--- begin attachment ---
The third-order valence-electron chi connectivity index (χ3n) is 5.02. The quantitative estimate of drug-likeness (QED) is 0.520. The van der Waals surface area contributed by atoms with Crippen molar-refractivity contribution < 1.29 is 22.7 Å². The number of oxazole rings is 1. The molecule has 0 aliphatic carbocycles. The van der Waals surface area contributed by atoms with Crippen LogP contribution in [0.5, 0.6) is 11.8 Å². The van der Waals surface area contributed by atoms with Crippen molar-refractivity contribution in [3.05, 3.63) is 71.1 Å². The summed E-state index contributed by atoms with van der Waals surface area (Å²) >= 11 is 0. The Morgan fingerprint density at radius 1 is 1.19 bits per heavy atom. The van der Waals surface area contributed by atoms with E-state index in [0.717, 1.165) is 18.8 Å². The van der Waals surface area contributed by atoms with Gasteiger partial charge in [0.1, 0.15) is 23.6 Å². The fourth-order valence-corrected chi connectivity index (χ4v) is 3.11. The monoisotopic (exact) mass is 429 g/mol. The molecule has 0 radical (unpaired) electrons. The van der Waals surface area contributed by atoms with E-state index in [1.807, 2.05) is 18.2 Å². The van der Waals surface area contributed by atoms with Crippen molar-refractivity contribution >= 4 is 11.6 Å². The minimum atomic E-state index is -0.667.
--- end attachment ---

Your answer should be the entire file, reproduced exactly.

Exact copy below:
The third-order valence-electron chi connectivity index (χ3n) is 5.02. The quantitative estimate of drug-likeness (QED) is 0.520. The van der Waals surface area contributed by atoms with Crippen molar-refractivity contribution < 1.29 is 22.7 Å². The number of oxazole rings is 1. The molecule has 0 aliphatic carbocycles. The van der Waals surface area contributed by atoms with Crippen LogP contribution in [0.5, 0.6) is 11.8 Å². The van der Waals surface area contributed by atoms with Crippen molar-refractivity contribution in [3.05, 3.63) is 71.1 Å². The summed E-state index contributed by atoms with van der Waals surface area (Å²) >= 11 is 0. The Morgan fingerprint density at radius 1 is 1.19 bits per heavy atom. The van der Waals surface area contributed by atoms with E-state index in [0.717, 1.165) is 18.8 Å². The van der Waals surface area contributed by atoms with Gasteiger partial charge in [0.1, 0.15) is 23.6 Å². The fourth-order valence-corrected chi connectivity index (χ4v) is 3.11. The monoisotopic (exact) mass is 429 g/mol. The molecule has 0 radical (unpaired) electrons. The van der Waals surface area contributed by atoms with E-state index in [1.807, 2.05) is 18.2 Å². The van der Waals surface area contributed by atoms with Crippen molar-refractivity contribution >= 4 is 11.6 Å². The minimum atomic E-state index is -0.667.